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Iran Press TV

'WannaCry' may be dwarfed by new, mega-scale cyberattack, experts warn

Iran Press TV

Wed May 17, 2017 3:29PM

Cybersecurity experts have warned that "WannaCry," the ransomware that affected computers worldwide, will probably be dwarfed by a new, mega-scale cyberattack.

Nicolas Godier, a researcher at Proofpoint, a global cybersecurity firm, said on Wednesday that the new attack, called Adylkuzz, would infect machines to mine virtual currency although it would target the same vulnerabilities that were used by WannaCry, which affected computers in at least 150 countries after it was launched last Friday.

"It uses the hacking tools recently disclosed by the NSA and which have since been fixed by Microsoft in a stealthier manner and for a different purpose," Godier said.

He added that the virtual currency that is sought in the background task is Monero, a currency like Bitcoin, which hackers used in the recent attack to extort the victims.

The expert said the money created through this massive attack would be transferred to the authors of the virus.

Those "mining" for the digital currency use computers of volunteers for recording transactions. The miners are then rewarded occasionally with a piece of currency.

Experts say infected users may not immediately notice the effects of Adylkuzz on their computers, which includes loss of access to shared Windows resources and degradation of PC and server performance.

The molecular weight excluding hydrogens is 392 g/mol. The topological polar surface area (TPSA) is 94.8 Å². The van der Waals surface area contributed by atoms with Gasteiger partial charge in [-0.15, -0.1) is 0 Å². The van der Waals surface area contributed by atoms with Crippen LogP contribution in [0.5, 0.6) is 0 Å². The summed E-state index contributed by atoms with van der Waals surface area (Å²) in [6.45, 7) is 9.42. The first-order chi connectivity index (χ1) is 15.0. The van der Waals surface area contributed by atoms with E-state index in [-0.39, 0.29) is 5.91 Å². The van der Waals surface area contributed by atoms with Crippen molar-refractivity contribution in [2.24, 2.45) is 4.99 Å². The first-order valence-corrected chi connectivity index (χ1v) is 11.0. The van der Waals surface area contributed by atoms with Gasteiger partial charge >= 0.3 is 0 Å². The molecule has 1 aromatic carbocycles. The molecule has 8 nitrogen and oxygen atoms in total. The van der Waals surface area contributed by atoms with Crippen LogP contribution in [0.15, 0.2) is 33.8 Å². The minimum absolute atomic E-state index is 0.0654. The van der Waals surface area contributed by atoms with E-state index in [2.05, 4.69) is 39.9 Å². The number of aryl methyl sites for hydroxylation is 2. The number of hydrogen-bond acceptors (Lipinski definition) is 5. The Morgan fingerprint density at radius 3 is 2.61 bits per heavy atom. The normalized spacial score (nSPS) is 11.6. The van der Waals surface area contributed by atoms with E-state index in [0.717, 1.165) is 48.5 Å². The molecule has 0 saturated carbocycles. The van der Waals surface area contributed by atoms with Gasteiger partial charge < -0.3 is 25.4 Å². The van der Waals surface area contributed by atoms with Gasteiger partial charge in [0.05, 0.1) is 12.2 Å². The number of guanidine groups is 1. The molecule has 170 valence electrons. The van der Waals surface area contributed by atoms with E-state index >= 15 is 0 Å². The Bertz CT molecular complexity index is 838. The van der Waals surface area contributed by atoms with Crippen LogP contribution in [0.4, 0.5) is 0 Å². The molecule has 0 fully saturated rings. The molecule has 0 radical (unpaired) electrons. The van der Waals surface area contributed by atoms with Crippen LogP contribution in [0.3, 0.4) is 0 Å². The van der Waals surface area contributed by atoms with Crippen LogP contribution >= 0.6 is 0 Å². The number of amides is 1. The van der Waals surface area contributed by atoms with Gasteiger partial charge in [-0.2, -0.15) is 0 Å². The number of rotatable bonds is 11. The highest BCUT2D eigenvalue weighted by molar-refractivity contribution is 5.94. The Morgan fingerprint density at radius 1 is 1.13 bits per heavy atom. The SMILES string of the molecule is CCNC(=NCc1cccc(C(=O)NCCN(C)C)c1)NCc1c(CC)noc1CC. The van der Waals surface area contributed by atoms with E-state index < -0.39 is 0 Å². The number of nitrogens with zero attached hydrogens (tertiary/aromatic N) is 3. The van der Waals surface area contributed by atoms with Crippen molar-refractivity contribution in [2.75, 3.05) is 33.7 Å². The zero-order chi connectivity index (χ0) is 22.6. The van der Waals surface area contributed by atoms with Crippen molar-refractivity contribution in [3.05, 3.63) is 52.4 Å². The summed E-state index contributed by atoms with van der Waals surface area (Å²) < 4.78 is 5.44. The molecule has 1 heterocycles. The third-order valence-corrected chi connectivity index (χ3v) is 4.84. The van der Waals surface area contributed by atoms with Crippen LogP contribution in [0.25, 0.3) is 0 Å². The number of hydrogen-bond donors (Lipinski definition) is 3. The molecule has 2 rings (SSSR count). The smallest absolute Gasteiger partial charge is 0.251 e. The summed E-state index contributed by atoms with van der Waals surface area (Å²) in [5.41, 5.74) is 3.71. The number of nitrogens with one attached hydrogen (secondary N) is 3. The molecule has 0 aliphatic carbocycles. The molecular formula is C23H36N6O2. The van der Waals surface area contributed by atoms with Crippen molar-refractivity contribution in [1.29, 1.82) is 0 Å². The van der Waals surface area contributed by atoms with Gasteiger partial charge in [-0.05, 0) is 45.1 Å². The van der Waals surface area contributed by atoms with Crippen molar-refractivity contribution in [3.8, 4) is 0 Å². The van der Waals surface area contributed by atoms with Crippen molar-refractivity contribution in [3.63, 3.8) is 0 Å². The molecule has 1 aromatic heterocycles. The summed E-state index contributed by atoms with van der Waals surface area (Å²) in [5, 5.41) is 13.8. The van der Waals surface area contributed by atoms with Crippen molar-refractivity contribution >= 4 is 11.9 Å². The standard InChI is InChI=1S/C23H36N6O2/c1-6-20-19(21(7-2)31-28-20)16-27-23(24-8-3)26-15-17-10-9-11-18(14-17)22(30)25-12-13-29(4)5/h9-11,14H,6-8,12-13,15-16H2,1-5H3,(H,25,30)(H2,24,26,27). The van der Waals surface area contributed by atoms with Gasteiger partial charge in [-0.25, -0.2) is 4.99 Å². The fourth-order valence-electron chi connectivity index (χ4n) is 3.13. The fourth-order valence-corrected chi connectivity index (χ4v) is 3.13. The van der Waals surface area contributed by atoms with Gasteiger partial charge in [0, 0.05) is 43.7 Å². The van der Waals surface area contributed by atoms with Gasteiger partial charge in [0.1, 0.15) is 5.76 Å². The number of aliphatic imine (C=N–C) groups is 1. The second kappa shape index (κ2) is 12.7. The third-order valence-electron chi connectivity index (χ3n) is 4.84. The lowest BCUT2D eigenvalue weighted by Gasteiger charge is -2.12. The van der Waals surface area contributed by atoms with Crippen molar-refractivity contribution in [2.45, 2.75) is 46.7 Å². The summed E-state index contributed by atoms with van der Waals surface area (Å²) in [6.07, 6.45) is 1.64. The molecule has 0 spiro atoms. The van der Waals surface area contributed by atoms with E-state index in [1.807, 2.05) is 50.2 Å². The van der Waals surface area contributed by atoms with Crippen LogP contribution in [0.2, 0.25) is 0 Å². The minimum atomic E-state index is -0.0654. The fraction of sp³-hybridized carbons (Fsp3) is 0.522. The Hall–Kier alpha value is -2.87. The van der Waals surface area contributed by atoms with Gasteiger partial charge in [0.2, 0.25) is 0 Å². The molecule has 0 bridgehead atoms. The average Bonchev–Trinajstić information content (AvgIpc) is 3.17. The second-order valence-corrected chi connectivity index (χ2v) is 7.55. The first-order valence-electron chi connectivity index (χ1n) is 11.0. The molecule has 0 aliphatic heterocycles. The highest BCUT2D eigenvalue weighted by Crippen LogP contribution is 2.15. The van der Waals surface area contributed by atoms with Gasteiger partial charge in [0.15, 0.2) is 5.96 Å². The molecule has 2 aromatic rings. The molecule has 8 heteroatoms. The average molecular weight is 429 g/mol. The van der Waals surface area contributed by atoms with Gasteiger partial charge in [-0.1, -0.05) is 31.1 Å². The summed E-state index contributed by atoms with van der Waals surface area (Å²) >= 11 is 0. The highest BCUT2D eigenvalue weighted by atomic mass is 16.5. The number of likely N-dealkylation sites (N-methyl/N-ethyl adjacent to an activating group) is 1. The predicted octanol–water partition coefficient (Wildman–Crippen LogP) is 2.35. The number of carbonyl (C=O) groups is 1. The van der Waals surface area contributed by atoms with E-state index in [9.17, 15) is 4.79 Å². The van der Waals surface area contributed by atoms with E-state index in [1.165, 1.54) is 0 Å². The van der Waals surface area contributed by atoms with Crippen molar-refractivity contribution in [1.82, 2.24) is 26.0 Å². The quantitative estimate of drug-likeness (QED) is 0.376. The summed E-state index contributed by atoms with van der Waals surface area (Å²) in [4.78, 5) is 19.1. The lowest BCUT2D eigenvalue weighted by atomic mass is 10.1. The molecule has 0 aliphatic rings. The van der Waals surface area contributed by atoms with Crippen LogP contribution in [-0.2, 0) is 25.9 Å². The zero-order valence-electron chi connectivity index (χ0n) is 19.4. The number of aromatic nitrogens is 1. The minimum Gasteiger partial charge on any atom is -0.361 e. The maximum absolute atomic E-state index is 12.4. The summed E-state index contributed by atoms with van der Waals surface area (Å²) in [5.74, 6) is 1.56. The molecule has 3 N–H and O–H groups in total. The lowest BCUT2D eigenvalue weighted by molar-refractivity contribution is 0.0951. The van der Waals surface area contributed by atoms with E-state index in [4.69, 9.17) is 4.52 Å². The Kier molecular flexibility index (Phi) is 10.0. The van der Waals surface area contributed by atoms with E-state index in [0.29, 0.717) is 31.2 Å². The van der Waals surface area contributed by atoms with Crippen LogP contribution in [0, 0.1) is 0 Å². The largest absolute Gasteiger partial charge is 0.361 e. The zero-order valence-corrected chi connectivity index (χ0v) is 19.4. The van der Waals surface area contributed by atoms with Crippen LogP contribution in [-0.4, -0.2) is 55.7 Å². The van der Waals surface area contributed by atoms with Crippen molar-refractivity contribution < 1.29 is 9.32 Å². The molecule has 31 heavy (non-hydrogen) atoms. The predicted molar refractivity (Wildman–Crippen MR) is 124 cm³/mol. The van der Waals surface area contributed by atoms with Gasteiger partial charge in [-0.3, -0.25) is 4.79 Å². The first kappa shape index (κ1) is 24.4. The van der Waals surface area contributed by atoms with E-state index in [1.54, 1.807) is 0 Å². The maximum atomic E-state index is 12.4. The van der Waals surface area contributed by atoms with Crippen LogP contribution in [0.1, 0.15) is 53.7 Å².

WannaCry shut down services in many countries, including Britain, where hospitals and health centers run by the National Health Service were hugely affected. It demanded to receive money from the users to unlock their files.

Godier said Adylkuzz could benefit hackers more as the victims are not directly targeted and could be exploited more extensively.

"As it is silent and doesn't trouble the user, the Adylkuzz attack is much more profitable for the cyber criminals. It transforms the infected users into unwitting financial supporters of their attackers," he said.

Adylkuzz is believed to have begun since early May and even before in late April.

Robert Holmes, Proofpoint's vice president for email products, said Adylkuzz could be "much bigger than WannaCry."

"We have seen that before, malwares mining cryptocurrency, but not this scale," Holmes said.

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